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4.4 Depreciation

4.4 Depreciation
  • Math Help

    In Example 4, the salvage value is $25,000. From a practical standpoint, salvage value is often considered to be $0, because its valuation is often small and immaterial. For instance, after 5 years, a certain computer is considered obsolete. So, the computer has a salvage value of $0.

    Spreadsheet for Example 4.

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  • Checkpoint Solution

    Using the spreadsheet from Example 4, you can see that the value expensed during the first 4 years using double declining-balance depreciation was

    data folder

    For straight-line depreciation, the annual depreciation would be

    After 4 years, the total depreciation expense is The spreadsheet below confirms that the total depreciation during the first 4 years is

    data folder

    So, using double declining-balance depreciation, we expensed more during the first 4 years than we would have with straight-line depreciation.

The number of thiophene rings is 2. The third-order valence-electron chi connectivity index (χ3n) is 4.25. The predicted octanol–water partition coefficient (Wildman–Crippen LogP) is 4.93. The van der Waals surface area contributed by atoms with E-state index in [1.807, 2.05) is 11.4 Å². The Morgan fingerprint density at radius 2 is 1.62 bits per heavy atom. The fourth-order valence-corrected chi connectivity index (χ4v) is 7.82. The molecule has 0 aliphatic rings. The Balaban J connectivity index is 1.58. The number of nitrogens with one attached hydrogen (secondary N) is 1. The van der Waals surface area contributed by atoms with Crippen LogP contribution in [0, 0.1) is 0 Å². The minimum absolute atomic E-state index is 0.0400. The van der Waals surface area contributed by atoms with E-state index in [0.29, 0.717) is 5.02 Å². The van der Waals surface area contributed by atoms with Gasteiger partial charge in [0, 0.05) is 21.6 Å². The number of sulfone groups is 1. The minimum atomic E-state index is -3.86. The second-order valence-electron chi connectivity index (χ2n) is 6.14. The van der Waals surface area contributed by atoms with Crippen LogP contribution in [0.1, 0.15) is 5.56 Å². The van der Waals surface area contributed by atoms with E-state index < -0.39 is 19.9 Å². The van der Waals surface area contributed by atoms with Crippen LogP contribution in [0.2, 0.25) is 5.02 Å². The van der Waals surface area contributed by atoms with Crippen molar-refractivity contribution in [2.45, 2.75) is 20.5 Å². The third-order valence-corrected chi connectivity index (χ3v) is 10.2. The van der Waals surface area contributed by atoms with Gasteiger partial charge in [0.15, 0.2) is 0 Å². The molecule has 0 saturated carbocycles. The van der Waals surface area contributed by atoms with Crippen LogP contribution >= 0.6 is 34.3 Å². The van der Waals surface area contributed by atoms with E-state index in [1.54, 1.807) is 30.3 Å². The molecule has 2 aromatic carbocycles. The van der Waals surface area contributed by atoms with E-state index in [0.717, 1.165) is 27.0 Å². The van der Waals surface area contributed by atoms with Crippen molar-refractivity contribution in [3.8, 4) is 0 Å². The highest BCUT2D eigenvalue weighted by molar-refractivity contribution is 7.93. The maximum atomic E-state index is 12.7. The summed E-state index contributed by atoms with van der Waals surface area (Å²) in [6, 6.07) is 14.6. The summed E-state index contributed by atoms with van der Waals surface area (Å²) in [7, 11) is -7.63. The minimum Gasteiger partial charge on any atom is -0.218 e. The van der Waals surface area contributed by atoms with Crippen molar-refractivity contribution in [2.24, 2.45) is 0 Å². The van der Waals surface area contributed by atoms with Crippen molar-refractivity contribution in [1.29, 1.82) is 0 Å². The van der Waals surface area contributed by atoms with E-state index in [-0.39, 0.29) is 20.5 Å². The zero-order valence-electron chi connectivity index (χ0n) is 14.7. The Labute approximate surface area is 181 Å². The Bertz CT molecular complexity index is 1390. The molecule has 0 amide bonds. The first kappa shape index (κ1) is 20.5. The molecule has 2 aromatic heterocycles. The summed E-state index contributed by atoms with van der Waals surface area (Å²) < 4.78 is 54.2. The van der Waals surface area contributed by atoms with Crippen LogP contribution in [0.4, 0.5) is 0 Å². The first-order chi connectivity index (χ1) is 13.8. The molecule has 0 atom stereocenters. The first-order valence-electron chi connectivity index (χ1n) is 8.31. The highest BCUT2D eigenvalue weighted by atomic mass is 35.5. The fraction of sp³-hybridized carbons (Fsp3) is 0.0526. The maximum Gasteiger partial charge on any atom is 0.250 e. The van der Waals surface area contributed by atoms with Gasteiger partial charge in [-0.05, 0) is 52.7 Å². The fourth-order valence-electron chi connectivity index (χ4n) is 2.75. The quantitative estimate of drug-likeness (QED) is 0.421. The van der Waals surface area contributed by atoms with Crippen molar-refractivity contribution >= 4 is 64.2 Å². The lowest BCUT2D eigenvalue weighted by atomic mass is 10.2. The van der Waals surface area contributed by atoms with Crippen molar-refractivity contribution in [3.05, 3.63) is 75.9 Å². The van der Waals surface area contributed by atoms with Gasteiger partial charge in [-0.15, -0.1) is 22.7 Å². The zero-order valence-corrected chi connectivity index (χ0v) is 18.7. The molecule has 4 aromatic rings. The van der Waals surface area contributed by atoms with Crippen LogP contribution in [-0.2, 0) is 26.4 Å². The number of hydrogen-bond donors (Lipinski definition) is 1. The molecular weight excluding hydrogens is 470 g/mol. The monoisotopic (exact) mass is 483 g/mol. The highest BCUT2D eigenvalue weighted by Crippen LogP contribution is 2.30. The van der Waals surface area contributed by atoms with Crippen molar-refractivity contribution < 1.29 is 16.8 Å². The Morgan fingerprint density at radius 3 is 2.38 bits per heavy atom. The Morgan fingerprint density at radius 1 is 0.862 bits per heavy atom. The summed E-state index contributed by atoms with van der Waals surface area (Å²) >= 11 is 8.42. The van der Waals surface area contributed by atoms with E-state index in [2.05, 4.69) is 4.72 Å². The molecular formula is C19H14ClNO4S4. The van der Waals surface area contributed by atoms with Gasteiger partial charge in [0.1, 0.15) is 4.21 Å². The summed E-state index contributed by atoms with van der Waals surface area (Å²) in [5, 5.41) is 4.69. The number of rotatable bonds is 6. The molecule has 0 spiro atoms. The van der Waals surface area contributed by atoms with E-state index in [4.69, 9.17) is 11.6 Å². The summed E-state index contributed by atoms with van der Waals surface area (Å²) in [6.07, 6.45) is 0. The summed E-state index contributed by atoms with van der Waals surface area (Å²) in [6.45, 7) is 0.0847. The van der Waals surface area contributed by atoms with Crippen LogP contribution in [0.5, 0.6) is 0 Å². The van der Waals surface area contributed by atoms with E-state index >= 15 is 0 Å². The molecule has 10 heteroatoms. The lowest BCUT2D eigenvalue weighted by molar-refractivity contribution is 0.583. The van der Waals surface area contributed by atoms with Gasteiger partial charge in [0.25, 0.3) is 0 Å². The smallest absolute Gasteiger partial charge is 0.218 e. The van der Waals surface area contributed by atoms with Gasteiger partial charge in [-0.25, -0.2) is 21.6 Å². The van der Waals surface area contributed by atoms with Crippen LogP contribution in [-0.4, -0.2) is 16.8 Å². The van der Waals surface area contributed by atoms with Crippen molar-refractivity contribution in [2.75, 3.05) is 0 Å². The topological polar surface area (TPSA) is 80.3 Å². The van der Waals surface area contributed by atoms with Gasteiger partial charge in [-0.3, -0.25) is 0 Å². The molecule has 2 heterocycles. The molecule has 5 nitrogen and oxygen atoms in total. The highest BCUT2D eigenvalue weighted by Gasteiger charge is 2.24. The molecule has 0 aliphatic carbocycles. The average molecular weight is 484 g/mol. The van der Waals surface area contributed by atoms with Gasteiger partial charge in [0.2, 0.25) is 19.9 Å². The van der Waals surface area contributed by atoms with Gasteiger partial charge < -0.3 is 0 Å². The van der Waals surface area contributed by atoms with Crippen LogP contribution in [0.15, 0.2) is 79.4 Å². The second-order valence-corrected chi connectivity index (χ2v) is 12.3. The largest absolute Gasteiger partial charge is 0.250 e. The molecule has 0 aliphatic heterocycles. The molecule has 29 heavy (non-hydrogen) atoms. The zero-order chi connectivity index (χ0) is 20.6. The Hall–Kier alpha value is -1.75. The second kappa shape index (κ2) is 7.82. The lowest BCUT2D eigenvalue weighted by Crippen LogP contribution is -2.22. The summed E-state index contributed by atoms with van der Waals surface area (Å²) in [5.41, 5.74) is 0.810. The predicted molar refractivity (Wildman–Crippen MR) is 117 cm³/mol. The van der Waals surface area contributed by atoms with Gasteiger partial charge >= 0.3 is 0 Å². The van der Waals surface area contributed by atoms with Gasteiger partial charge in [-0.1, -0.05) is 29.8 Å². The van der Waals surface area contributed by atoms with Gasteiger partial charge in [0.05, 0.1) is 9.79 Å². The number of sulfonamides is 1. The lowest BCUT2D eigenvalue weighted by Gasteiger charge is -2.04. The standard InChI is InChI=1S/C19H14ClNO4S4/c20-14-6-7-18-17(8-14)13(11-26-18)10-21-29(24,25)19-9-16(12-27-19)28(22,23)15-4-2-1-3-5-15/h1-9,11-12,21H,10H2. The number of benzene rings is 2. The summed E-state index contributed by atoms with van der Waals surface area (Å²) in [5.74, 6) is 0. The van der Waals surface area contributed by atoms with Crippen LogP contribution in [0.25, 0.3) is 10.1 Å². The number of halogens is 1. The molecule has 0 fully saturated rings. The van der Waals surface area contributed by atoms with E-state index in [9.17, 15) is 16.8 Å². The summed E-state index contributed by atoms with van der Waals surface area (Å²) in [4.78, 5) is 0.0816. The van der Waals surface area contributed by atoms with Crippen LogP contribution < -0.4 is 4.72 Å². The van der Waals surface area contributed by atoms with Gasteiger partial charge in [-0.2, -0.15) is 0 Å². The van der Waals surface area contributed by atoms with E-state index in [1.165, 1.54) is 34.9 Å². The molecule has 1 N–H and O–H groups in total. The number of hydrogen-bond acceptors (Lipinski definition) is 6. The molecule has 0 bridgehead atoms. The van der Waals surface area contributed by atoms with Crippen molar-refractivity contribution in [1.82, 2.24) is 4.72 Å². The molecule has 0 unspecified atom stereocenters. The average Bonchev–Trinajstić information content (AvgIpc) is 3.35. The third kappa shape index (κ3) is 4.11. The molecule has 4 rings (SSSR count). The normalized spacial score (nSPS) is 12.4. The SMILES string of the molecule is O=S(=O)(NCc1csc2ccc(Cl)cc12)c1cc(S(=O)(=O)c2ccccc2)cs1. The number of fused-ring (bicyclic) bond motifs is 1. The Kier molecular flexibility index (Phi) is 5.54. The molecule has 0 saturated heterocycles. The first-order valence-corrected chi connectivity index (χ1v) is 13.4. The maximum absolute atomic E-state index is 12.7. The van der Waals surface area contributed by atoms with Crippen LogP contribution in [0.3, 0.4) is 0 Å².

You can check your work using a depreciation schedule calculator located in Tools.

  • Comments (1)

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    system user
    Guest   1 decade ago |
    From the IRS: "What Property Can Be Depreciated?"
    You can depreciate most types of tangible property (except land), such as buildings, machinery, vehicles, furniture, and equipment. You also can depreciate certain intangible property, such as patents, copyrights, and computer software. To be depreciated, the property must meet all the following requirements.
    * It must be property you own.
    * It must be used in your business or income-producing activity.
    * It must have a determinable useful life.
    * It must be expected to last more than one year.